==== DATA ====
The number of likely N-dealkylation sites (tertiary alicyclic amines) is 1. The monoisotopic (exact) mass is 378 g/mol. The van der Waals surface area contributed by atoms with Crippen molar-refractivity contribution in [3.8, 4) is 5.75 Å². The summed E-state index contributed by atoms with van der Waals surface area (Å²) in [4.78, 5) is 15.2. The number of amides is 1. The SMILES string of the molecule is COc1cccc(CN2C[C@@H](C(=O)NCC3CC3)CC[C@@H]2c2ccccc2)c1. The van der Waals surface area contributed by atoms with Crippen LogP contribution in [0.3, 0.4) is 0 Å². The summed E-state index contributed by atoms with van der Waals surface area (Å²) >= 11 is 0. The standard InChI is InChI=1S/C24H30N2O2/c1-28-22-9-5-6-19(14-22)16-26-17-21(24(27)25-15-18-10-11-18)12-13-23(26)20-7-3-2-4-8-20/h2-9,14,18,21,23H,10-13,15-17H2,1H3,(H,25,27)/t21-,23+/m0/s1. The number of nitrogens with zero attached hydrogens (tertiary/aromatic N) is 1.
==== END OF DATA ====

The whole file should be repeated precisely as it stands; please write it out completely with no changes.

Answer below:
The number of likely N-dealkylation sites (tertiary alicyclic amines) is 1. The monoisotopic (exact) mass is 378 g/mol. The van der Waals surface area contributed by atoms with Crippen molar-refractivity contribution in [3.8, 4) is 5.75 Å². The summed E-state index contributed by atoms with van der Waals surface area (Å²) in [4.78, 5) is 15.2. The number of amides is 1. The SMILES string of the molecule is COc1cccc(CN2C[C@@H](C(=O)NCC3CC3)CC[C@@H]2c2ccccc2)c1. The van der Waals surface area contributed by atoms with Crippen LogP contribution in [0.3, 0.4) is 0 Å². The summed E-state index contributed by atoms with van der Waals surface area (Å²) >= 11 is 0. The standard InChI is InChI=1S/C24H30N2O2/c1-28-22-9-5-6-19(14-22)16-26-17-21(24(27)25-15-18-10-11-18)12-13-23(26)20-7-3-2-4-8-20/h2-9,14,18,21,23H,10-13,15-17H2,1H3,(H,25,27)/t21-,23+/m0/s1. The number of nitrogens with zero attached hydrogens (tertiary/aromatic N) is 1.